Interesting Species of Bower Bird

Including the Vogelokop Bowerbird

Discovery of the Bowerbird, and the Western, Regent and Satin Bowerbird

Interesting Species of Bower Bird including the Vogelokop Bowerbird

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Gould's Handbook to the Birds of Australia (i. pp. 441-461), published in 1865 gives a good early account of these curious birds.  Since that time discovories still more wonderful have been made. A bird of New Guinea now recognized as the Vogelkop Bowerbird (Amblyornis inornatus), was found by Beccari to present not only a modification of bower-building, but an appreciation of beauty perhaps unparalleled in the animal world.  His interesting observations (Annali del Mus. Civ. de Storia Nat. di Genova, ix. pp. 382-400 tav.viii.) show that this species, which he not inaptly calls the "Gardener" (Gjardiniere), builds at the foot of a small tree a kind of hut or cabin (capanna) some two feet in height, roofed with orchid-stems that slope to the ground, regularly radiating from the central support, which is covered. with a conical mass of moss, and sheltering a gallery round it. One side of this hut is left open, and in front of it is arranged a bed of verdant moss, bedecked with blossoms and berries of the brightest colours. As these ornaments wither they are removed to a heap behind the hut, and replaced by others that are fresh. The hut is circular, and some three feet in diameter, and the mossy lawn in front of it of nearly twice that expanse. Each hut and garden are, it is believed, though not known, the work of a single pair of birds, or perhaps of the male only; and it may be observed that this species, as its trivial name implies, is wholly inornate in plumage.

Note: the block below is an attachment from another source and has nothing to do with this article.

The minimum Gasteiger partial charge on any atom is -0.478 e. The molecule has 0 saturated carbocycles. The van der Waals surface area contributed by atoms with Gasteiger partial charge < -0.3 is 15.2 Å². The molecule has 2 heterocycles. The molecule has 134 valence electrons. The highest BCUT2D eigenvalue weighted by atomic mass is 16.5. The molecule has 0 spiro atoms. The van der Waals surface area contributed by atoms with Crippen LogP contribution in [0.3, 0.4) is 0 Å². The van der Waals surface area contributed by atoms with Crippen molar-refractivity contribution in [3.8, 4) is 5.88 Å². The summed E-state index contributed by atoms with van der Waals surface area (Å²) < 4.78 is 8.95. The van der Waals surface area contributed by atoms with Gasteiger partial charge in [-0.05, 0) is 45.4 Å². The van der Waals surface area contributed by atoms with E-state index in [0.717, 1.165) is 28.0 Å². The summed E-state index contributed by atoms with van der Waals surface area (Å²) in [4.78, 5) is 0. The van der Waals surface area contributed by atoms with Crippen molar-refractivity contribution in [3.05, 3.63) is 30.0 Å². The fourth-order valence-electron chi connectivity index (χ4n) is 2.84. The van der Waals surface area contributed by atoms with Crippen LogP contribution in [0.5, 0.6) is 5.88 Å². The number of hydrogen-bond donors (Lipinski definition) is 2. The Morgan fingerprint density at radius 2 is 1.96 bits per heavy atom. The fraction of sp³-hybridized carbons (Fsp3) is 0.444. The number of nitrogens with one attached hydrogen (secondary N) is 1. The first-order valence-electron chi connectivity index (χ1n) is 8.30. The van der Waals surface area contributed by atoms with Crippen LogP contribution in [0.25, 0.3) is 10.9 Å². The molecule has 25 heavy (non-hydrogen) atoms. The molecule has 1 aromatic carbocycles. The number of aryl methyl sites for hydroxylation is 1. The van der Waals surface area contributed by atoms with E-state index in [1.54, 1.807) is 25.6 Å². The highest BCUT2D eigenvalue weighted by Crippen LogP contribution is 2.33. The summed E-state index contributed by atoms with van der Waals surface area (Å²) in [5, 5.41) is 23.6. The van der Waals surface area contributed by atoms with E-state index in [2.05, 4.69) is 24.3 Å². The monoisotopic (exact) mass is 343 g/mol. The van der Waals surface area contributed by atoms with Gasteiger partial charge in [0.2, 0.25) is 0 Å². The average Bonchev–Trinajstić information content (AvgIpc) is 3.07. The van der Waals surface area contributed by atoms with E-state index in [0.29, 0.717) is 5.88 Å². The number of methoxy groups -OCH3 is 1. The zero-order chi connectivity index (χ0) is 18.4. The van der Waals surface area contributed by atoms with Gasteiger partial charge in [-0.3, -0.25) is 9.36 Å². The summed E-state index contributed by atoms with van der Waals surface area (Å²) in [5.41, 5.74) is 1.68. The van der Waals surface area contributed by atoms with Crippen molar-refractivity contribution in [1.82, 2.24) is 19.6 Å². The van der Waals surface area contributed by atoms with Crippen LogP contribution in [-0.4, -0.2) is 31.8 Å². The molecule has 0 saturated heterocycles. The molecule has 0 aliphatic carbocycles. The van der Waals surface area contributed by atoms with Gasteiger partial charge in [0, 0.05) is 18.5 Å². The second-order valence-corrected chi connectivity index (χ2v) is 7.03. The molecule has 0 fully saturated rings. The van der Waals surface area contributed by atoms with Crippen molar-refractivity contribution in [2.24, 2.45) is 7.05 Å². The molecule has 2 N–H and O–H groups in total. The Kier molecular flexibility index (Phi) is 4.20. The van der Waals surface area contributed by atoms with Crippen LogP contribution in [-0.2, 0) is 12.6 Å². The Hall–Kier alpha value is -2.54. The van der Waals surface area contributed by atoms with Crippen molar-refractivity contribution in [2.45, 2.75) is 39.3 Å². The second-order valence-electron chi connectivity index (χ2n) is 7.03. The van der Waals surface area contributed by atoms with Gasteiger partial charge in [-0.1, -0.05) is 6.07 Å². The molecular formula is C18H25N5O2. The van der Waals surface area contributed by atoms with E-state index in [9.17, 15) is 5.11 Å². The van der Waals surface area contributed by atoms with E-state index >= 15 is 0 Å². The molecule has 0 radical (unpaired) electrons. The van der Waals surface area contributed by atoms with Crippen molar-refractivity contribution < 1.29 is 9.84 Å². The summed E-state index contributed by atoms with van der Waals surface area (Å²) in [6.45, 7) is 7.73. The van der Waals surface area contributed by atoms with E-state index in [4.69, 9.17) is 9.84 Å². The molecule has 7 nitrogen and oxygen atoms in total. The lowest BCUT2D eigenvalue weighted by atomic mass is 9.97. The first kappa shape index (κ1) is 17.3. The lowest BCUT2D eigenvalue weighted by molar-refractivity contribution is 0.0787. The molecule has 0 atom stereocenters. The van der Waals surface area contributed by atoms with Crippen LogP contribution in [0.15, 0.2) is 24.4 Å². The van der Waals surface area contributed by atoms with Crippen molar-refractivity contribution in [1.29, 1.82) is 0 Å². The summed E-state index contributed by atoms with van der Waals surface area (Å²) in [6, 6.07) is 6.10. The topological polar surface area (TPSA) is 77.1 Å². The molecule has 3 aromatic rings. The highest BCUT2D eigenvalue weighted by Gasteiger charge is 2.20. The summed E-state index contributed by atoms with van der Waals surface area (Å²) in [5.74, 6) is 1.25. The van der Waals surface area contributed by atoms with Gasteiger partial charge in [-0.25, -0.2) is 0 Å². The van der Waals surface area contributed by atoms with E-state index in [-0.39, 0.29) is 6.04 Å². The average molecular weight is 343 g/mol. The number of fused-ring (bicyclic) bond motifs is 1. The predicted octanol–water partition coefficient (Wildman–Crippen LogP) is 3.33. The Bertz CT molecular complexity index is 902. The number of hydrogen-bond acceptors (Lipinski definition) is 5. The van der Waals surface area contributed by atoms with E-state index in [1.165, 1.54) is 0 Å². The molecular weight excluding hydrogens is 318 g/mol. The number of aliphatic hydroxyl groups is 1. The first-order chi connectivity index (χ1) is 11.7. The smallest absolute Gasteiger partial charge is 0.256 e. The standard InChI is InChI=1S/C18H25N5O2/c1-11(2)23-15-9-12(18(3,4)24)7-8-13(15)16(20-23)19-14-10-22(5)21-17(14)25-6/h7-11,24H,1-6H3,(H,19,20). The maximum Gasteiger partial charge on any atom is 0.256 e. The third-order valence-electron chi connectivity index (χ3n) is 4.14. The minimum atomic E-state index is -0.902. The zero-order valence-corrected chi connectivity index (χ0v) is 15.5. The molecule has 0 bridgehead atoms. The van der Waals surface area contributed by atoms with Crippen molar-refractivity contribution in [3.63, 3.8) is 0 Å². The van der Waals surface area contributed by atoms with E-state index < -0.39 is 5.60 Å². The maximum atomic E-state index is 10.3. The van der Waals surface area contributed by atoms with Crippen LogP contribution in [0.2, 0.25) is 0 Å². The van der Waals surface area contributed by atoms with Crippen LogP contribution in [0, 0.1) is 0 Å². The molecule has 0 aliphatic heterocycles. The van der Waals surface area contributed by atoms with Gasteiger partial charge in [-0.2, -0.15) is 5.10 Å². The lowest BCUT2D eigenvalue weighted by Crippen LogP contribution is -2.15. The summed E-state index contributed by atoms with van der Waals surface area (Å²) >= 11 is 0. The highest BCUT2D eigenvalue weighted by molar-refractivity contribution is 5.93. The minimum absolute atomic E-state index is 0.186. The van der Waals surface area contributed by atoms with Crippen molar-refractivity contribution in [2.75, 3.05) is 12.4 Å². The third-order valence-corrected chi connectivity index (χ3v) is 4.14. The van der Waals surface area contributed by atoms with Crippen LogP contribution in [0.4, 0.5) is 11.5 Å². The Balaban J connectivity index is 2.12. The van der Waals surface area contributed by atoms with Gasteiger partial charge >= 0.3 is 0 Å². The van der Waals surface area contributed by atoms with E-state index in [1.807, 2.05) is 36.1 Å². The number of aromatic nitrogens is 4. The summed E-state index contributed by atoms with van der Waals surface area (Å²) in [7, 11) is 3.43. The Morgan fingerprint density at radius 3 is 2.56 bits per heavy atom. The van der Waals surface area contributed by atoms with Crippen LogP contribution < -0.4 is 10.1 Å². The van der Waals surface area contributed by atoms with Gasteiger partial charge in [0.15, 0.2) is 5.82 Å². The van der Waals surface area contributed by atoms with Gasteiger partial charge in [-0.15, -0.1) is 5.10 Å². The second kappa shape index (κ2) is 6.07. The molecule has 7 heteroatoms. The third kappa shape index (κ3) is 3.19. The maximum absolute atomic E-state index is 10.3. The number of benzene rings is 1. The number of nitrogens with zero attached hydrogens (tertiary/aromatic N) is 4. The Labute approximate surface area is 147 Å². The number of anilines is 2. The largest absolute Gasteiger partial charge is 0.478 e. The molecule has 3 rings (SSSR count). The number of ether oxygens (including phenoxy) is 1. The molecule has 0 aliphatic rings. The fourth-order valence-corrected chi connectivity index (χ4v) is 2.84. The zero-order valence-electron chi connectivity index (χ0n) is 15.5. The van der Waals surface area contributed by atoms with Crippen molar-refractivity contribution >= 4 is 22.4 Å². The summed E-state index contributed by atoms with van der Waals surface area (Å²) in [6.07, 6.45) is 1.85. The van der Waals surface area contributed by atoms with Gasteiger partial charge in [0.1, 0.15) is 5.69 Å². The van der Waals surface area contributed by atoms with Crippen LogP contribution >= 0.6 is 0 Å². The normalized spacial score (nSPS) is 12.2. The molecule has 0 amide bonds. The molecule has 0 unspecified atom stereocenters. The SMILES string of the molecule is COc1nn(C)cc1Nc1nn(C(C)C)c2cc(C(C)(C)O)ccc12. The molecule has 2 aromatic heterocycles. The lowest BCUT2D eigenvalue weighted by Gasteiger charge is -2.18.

Another species, the Streaked Bowerbird (Amblyornis subalaris), the female of which was originally described by Mr. Sharpe (Joum. Linn. Soc. xvii. p. 40) as being still more dingy, turned out to have the male embellished with a wonderful crest of reddish-orange (Finsch and Meyer, Zeitschr. f. ges. Orn. 1885, p. 390, tab. xxii). Not less remarkable is the more recently described "bower" of the Golden Bowerbird (Prionodura newtoniana), a genus of which the male, like the Regent-Bird, is conspicuous for his bright orange coloration. This structure is said by Mr. Devis (Trans. Roy. Soc. Queensland, 14 June 1889) to be piled up almost horizontally round the base of a tree to the height of from 4 to 6 feet, and around it are a number of hut-like fabrics, having the look of a dwarfed native camp.


Related to the forms already named are two others, the Tooth-billed Bowerbird, (Scenopooetes dentirostris) and the Tooth-billed Catbird, (Ailuroedus dentirostris), which, though not apparently building "bowers," yet clear a space of ground some 8 or 9 feet in diameter, on which to display themselves, ornamenting it "with tufts and little heaps of gaily tinted leaves and young shoots" (Ramsay, Proc. Zool. Soc. 1875, p. 592). The former of them, which, according to Mr. Lumholz (Among Cannibals, pp. 139, 140); covers a space of about a square yard with large fresh leaves neatly laid, and removes them as they decay, inhabits Queensland.  The "Cat-bird" is known to Australians from its loud, harsh, and extraordinary cries.

By most systematists these birds were placed in the 19th century among the Paradiseidae (Bird of Paradise).  However in the British Museum Catalogue of Birds (vi. pp. 380-396) they were found in the "limbo large and broad of Timeliidae - though allowed the rank of a subfamily "Ptilonorhynchinae", the name being taken from the feathered and not the bare (as might from its etymology have been expected) condition of the base of the bill shown, in the picture on the previous page of that part in the Satin Bowerbird.  Today the bowerbirds form the Ptilonorhynchidae family within the Passeriformes order.
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